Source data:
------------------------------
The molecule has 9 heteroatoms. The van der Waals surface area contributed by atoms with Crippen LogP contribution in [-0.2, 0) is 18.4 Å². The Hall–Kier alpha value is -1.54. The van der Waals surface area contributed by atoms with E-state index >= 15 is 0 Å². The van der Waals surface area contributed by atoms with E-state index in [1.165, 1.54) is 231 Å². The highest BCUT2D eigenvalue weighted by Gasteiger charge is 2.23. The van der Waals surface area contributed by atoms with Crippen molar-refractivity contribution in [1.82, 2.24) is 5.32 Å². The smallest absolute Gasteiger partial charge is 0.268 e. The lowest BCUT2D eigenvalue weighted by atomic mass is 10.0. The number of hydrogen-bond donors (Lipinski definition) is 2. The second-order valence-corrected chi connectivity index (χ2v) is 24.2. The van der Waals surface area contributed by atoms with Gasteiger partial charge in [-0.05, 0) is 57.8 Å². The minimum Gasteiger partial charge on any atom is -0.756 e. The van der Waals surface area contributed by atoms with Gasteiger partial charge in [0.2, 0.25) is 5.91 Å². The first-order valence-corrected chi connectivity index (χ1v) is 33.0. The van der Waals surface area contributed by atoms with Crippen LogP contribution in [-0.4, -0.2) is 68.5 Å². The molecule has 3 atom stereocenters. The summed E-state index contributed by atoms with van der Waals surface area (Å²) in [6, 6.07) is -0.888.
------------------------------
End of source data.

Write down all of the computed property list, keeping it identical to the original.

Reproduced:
The molecule has 9 heteroatoms. The van der Waals surface area contributed by atoms with Crippen LogP contribution in [-0.2, 0) is 18.4 Å². The Hall–Kier alpha value is -1.54. The van der Waals surface area contributed by atoms with E-state index >= 15 is 0 Å². The van der Waals surface area contributed by atoms with E-state index in [1.165, 1.54) is 231 Å². The highest BCUT2D eigenvalue weighted by Gasteiger charge is 2.23. The van der Waals surface area contributed by atoms with Crippen molar-refractivity contribution in [1.82, 2.24) is 5.32 Å². The smallest absolute Gasteiger partial charge is 0.268 e. The lowest BCUT2D eigenvalue weighted by atomic mass is 10.0. The number of hydrogen-bond donors (Lipinski definition) is 2. The second-order valence-corrected chi connectivity index (χ2v) is 24.2. The van der Waals surface area contributed by atoms with Gasteiger partial charge in [-0.05, 0) is 57.8 Å². The minimum Gasteiger partial charge on any atom is -0.756 e. The van der Waals surface area contributed by atoms with Gasteiger partial charge in [0.2, 0.25) is 5.91 Å². The first-order valence-corrected chi connectivity index (χ1v) is 33.0. The van der Waals surface area contributed by atoms with Crippen LogP contribution in [-0.4, -0.2) is 68.5 Å². The molecule has 3 atom stereocenters. The summed E-state index contributed by atoms with van der Waals surface area (Å²) in [6, 6.07) is -0.888.